Convicted of second-degree murder 20 years ago, parolee has become priest
James Tramel awakened Sunday in a prison cell. He went to sleep Sunday night in the rectory of a church he will help lead.
It was a day of transformation for Tramel, 38, who is believed to be the first prison inmate ordained as an Episcopal priest. He was convicted more than 20 years ago of murdering a homeless man in a park.
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At the Berkeley church where he will live and serve as an assistant pastor, parishioners view him as a walking testament to the power of redemption.
“God came through!” said Linda Finch Hicks, a 51-year-old member of the Episcopal Church of the Good Shepherd, an exquisitely refurbished Victorian structure in West Berkeley.
“A lot of people have been working on this for a very long time. This is what church is about — Jesus gave us an opportunity for redemption, and it’s real.”
Arriving at the church at 11:30 a.m. after a meeting with his parole officer, Tramel paused and said, “I’m just overwhelmed and deeply grateful to be here. It’s a bittersweet feeling — I’m thinking a lot about the (victim’s) family. I’m sure it’s a very tough day for them.”
The church has received angry letters and calls from people who don’t believe a convicted killer should minister, said Jay Johnson, Tramel’s spiritual adviser and a church associate.
But Episcopalians across California have rallied for Tramel’s release, which was granted last week when Gov. Arnold Schwarzenegger declined to review an October 2005 parole board decision.
“Are there concerns? Of course. Have those concerns been allayed? Of course,” Johnson said. “This isn’t about covering over what happened. This is about how we can move forward from that day, doing the work of atonement and forgiveness.”
There were no reservations in the parish hall when Tramel, wearing a black suit and white clergy collar, was greeted by about 50 parishioners shouting “Welcome home,” cheering and tearfully hugging him.
Many had visited him at California State Prison, Solano, in Vacaville in recent years, while others had heard him occasionally conduct sermons by telephone. A computerized voice would interrupt him every few minutes, announcing, “This is a collect call from an inmate at a California state prison.”
Tramel won over the church with his humility, his ability to listen and by writing to children in the congregation, openly talking about his crime, parishioners said.
“I know he is destined for great things, and it’s going to be a privilege to watch that unfold,” said Laura Peterson, 42. “We knew it was an unusual case, but we see this as a real story of hope.”
“It’s so amazing to finally be here,” Tramel told those gathered in the parish hall, who included his mother, sister and fiancee. He recited a verse and related the story of a prisoner nicknamed “Hound Dog” who had prayed for his release. “On both sides of this, we’ve been faithful, and I think God has provided.”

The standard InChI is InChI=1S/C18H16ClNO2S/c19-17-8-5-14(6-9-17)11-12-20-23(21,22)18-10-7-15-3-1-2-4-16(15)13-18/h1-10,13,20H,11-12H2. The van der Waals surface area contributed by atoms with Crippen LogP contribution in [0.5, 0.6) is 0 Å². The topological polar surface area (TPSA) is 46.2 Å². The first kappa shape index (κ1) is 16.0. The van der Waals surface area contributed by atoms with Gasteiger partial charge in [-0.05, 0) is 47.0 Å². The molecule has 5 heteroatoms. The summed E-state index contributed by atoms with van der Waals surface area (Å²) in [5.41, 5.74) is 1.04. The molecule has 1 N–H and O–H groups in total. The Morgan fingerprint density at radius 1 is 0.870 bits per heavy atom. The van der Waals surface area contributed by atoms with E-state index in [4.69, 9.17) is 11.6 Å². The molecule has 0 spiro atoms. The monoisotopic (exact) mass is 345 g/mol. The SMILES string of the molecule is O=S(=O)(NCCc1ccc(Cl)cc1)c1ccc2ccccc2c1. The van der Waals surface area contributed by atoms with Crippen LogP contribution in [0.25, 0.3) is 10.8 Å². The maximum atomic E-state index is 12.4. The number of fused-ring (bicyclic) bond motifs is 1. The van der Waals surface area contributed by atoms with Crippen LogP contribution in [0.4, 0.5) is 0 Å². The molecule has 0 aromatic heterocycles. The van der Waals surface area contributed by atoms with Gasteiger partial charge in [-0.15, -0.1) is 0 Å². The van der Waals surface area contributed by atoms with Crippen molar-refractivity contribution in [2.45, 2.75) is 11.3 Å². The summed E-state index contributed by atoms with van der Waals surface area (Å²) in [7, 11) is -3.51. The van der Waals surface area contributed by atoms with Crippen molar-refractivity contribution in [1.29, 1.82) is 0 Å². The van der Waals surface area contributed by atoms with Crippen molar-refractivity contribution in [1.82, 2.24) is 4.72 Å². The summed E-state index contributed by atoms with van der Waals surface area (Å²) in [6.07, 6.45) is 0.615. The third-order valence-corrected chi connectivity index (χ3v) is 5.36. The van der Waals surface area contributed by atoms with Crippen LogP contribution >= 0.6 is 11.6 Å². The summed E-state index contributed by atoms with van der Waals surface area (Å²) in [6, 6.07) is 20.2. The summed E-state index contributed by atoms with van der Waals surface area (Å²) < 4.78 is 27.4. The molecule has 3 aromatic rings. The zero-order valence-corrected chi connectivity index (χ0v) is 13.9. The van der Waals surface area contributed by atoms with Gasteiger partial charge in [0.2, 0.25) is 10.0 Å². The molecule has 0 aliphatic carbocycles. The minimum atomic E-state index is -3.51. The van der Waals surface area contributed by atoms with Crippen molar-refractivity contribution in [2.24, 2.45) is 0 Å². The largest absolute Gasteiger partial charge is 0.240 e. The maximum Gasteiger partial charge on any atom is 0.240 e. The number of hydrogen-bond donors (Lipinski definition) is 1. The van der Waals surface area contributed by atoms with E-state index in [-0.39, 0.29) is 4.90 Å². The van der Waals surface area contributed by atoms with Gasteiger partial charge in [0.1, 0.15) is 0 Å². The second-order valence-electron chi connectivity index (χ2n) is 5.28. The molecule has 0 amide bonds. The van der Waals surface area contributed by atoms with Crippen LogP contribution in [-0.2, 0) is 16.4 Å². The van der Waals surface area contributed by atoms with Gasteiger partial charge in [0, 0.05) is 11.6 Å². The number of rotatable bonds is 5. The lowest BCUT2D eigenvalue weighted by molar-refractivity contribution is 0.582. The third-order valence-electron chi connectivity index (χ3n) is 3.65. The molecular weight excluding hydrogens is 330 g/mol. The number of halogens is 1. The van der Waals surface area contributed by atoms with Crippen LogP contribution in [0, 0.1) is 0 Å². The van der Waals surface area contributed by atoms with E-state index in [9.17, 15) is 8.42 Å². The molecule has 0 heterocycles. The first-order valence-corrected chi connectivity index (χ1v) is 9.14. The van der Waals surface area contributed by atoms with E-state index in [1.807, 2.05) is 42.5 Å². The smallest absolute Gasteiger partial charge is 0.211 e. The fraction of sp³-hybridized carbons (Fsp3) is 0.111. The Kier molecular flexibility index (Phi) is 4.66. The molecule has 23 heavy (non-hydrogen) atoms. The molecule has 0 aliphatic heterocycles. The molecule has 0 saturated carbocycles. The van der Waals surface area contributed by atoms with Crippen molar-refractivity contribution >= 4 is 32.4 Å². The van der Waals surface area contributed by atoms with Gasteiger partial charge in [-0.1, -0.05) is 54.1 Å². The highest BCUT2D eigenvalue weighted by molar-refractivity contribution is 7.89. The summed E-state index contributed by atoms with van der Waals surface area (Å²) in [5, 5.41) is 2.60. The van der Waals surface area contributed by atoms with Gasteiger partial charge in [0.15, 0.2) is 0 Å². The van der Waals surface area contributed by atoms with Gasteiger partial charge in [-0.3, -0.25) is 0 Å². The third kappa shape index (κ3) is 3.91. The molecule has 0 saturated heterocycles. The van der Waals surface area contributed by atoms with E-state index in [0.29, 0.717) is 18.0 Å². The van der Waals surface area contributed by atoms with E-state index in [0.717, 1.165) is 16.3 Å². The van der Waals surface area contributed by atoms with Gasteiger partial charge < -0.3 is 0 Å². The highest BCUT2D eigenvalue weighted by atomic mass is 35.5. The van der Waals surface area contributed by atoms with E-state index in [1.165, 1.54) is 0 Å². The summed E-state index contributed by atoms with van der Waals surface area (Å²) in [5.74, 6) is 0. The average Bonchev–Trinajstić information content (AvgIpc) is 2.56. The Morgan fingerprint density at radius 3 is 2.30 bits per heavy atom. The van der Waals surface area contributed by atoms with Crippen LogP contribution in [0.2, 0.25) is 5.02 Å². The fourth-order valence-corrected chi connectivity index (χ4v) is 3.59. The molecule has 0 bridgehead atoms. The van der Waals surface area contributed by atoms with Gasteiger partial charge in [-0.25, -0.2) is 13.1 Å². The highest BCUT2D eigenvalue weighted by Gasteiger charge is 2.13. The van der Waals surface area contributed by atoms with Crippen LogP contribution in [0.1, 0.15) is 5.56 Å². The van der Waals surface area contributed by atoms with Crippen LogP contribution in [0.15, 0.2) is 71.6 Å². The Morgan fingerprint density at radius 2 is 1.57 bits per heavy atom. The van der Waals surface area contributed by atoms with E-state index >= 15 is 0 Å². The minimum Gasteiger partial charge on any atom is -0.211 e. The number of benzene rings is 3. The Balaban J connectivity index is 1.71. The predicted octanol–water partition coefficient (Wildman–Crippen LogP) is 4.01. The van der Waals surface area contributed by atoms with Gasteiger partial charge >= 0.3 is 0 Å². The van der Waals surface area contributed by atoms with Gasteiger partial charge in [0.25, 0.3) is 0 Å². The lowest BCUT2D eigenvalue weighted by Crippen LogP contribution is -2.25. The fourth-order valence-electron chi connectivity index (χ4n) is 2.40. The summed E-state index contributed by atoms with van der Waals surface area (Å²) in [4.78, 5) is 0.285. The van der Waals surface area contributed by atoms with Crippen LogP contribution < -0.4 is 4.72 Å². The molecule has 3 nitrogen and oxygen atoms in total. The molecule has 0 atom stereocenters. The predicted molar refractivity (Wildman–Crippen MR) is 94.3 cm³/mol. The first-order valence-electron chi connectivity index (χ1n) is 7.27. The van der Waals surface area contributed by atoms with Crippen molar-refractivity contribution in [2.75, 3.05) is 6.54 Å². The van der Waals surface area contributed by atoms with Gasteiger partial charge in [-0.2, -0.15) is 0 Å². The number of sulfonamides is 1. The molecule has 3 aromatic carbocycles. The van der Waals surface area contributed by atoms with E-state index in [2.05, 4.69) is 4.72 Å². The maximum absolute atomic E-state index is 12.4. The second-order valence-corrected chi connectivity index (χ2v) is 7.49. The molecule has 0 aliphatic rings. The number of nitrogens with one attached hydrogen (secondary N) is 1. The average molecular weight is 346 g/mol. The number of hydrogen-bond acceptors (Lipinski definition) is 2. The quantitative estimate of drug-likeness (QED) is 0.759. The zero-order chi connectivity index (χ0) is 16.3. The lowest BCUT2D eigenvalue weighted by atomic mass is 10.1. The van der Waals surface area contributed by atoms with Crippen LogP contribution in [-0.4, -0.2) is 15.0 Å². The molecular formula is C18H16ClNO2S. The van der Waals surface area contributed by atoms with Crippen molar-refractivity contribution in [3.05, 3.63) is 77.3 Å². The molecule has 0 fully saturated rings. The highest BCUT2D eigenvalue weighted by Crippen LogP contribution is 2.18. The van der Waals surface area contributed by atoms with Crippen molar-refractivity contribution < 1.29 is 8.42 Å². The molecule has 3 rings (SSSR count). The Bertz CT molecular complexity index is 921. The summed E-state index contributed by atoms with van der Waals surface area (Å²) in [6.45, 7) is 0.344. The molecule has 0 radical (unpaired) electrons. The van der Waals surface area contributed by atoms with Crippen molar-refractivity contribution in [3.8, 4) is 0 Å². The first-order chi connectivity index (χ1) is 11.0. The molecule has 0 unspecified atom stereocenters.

Tramel was 17 and a promising prep school student in Santa Barbara when he and a classmate, David Kurtzman, were arrested in the stabbing death of a transient who was sleeping in a park. Described by police as a “thrill kill,” the August 1985 murder attracted national attention.
Kurtzman stabbed Michael Stephenson, 29, but Tramel was deemed a ringleader and did not report the crime. He was sentenced to 15 years to life in prison for second-degree murder.
Stephenson’s father said last week that he was disappointed in Schwarzenegger’s decision to allow Tramel’s release just a year after turning back the same recommendation by the parole board.
Schwarzenegger has paroled far more prisoners than former Gov. Gray Davis, who allowed the release of just five in five years. Schwarzenegger has paroled more than 100 inmates charged with violent crimes, including 23 convicted of first-degree murder.
“If he wants to do his preaching,” Edward Stephenson said, “there are plenty of people behind bars he can preach to.”
Tramel, who was born a Southern Baptist, earned an undergraduate business degree in prison before applying in 1997 to study for a master’s degree in theology from the Church Divinity School of the Pacific in Berkeley, an Episcopal seminary.
Johnson taught Tramel’s first class — in theological ethics — shipping him lectures on tape. Tramel completed his assignments on a typewriter and mailed them in. Every few weeks, he and his teachers convened for a conference call.
During one prison visit, Tramel wanted Communion. He and Johnson bought Ritz crackers and Welch’s grape juice from a vending machine in the visiting room. “It was really quite moving to do it that way,” Johnson recalled.
In 1999, the registrar at the seminary asked another student, Stephanie Green, to visit Tramel. Green agreed, and the two are now engaged.
Now an associate at the Berkeley church, Green stood during services on Sunday and thanked the congregation for its support.
“The deepest lesson,” Green said later, “is that even in the lowest moments, when we lose sight of God or feel that God has lost sight of us, God is among us. My hope is that James’ story, and our story together, will be a symbol of hope for others about the possibilities for the renewal of life.”